Our cookbook of the week is Tu Casa Mi Casa: Mexican Recipes for the Home Cook by acclaimed chef Enrique Olvera with Luis Arellano, Gonzalo Goût and Daniela Soto-Innes. Over the next two days, we’ll feature another recipe from the book and an interview with its author.
To try another recipe from the book, check out: Herb guacamole.
Veracruz-style cod (bacalao a la veracruzana) is a beloved dish from Enrique Olvera’s family table. “Our mother has made it for us since we can remember. I have now taken my mother’s recipe, made it my own, and hope my children will do the same,” he writes.
With its amalgamation of Mediterranean (olives, capers) and Mexican (tomatoes, potatoes) ingredients, and salt cod – an all-important resource in the triangular trade between North America, Great Britain and the Caribbean – the dish represents cultural exchange.
“People don’t realize that with time, things become part of who you are. Now, if you asked anyone if you could have Mexican food without cilantro they’d say no, and it comes from Asia,” says Olvera.
“Food migration is part of our culture, and it’s been a very successful and peaceful migration. Whereas with the conquista (conquest), when the Spanish came in, there were a lot of conflicts – social, political – in food, that mix, that melting pot was almost natural because it decanted itself and it was not violent. I think it’s a good way of understanding migration.”
Bacalao a la veracruzana
Preparation: 35 minutes, plus overnight soaking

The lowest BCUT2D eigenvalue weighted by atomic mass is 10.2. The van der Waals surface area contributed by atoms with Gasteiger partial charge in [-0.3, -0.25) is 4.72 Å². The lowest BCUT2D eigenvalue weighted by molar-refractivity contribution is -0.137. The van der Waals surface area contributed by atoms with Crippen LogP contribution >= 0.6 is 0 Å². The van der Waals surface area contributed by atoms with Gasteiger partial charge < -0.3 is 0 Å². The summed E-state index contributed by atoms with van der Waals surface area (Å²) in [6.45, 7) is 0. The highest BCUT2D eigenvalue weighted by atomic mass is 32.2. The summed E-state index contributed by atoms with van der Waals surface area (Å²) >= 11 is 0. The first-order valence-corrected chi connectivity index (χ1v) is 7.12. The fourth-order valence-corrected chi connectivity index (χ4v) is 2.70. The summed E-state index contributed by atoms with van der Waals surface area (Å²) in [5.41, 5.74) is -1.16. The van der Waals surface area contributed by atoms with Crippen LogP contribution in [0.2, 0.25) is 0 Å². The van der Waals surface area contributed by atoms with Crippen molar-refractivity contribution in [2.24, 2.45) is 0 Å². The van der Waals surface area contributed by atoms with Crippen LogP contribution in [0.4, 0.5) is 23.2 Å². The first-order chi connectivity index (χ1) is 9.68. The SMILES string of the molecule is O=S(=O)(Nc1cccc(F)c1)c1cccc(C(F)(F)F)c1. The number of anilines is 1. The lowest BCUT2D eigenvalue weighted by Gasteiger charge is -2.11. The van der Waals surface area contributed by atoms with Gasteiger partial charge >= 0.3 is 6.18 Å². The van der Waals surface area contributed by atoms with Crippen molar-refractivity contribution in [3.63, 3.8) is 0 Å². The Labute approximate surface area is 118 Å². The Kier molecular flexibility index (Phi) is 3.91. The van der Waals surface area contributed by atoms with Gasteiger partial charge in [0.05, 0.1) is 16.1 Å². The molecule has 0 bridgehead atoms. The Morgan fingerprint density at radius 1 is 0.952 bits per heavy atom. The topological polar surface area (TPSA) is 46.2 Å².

Cooking time: 40 minutes
1/2 lb (225 g) salt cod, no bones or skin
4 tbsp (60 mL) extra-virgin olive oil
3/4 cup (85 g) sliced white onion
2 garlic cloves, thinly sliced
10 very ripe plum tomatoes, roughly chopped
1 small bunch fresh parsley leaves, roughly chopped
1/2 lb (225 g) baby potatoes or fingerlings, cut into bite-size pieces
4 pickled banana peppers
1 red bell pepper, sliced
4 tbsp (60 mL) pitted green olives
4 tbsp (60 mL) capers or caper berries
4 bay leaves
2 lemons, sliced
1/2 cup (125 mL) blanched flaked almonds
To de-salt the cod, soak it in plenty of water for at least 12 hours, but for up to 2 days if possible, changing and discarding the water at least 3 times in the process.
In a large pot, heat the oil over medium-high heat until shimmering. Add the onion and garlic and fry until starting to brown, about 10 minutes. Add the tomatoes and cook until they start to break down, about 10 minutes. Reduce to a simmer and add the cod and the rest of the ingredients. Cover and cook until the potatoes are cooked through, 20–30 minutes. Add water if the liquid is evaporating too quickly, it should be soupy. Taste for salt and adjust if necessary, though it probably won’t need any because of the salt cod. Top with chopped parsley.
Store any leftovers in an airtight container or zip-seal bag in the refrigerator for up to 1 week or the freezer for up to 2 months. Just add a bit of water to reheat.
Adapted from Tu Casa Mi Casa: Mexican Recipes for the Home Cook by Enrique Olvera with Luis Arellano, Gonzalo Goût, Daniela Soto-Innes, and with a foreword by Peter Meehan (Phaidon, $49.95, March 27, 2019)